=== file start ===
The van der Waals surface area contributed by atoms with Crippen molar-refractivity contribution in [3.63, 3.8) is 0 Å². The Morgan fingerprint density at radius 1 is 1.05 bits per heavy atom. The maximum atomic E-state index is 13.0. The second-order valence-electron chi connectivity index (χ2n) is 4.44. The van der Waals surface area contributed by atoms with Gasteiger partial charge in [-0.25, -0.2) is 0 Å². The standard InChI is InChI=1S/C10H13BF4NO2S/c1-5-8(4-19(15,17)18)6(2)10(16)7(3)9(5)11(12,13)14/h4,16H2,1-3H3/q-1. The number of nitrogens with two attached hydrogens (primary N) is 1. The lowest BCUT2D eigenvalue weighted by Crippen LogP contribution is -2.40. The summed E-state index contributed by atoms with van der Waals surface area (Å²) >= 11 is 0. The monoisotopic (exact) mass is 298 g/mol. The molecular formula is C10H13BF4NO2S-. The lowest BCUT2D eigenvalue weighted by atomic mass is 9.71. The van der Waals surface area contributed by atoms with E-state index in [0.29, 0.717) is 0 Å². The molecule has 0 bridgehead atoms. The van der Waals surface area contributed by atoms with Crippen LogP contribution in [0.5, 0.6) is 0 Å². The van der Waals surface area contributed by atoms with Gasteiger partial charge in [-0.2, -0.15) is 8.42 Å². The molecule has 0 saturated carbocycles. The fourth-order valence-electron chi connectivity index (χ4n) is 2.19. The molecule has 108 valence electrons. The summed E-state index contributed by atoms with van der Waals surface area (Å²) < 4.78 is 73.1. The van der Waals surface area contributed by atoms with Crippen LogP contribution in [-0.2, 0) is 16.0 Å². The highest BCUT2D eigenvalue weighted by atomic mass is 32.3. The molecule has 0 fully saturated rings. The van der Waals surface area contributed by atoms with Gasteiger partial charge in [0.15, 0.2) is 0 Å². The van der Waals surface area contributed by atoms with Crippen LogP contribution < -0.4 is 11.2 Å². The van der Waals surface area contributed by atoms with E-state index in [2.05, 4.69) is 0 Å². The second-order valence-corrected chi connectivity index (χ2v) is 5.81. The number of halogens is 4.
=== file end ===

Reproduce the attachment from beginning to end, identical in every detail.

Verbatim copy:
The van der Waals surface area contributed by atoms with Crippen molar-refractivity contribution in [3.63, 3.8) is 0 Å². The Morgan fingerprint density at radius 1 is 1.05 bits per heavy atom. The maximum atomic E-state index is 13.0. The second-order valence-electron chi connectivity index (χ2n) is 4.44. The van der Waals surface area contributed by atoms with Gasteiger partial charge in [-0.25, -0.2) is 0 Å². The standard InChI is InChI=1S/C10H13BF4NO2S/c1-5-8(4-19(15,17)18)6(2)10(16)7(3)9(5)11(12,13)14/h4,16H2,1-3H3/q-1. The number of nitrogens with two attached hydrogens (primary N) is 1. The lowest BCUT2D eigenvalue weighted by Crippen LogP contribution is -2.40. The summed E-state index contributed by atoms with van der Waals surface area (Å²) >= 11 is 0. The monoisotopic (exact) mass is 298 g/mol. The molecular formula is C10H13BF4NO2S-. The lowest BCUT2D eigenvalue weighted by atomic mass is 9.71. The van der Waals surface area contributed by atoms with E-state index in [0.29, 0.717) is 0 Å². The molecule has 0 bridgehead atoms. The van der Waals surface area contributed by atoms with Crippen LogP contribution in [0.5, 0.6) is 0 Å². The van der Waals surface area contributed by atoms with Gasteiger partial charge in [-0.2, -0.15) is 8.42 Å². The molecule has 0 saturated carbocycles. The fourth-order valence-electron chi connectivity index (χ4n) is 2.19. The molecule has 108 valence electrons. The summed E-state index contributed by atoms with van der Waals surface area (Å²) < 4.78 is 73.1. The van der Waals surface area contributed by atoms with Crippen LogP contribution in [-0.2, 0) is 16.0 Å². The highest BCUT2D eigenvalue weighted by atomic mass is 32.3. The molecule has 0 fully saturated rings. The van der Waals surface area contributed by atoms with Gasteiger partial charge in [0.15, 0.2) is 0 Å². The van der Waals surface area contributed by atoms with Crippen LogP contribution < -0.4 is 11.2 Å². The van der Waals surface area contributed by atoms with E-state index in [2.05, 4.69) is 0 Å². The second-order valence-corrected chi connectivity index (χ2v) is 5.81. The number of halogens is 4.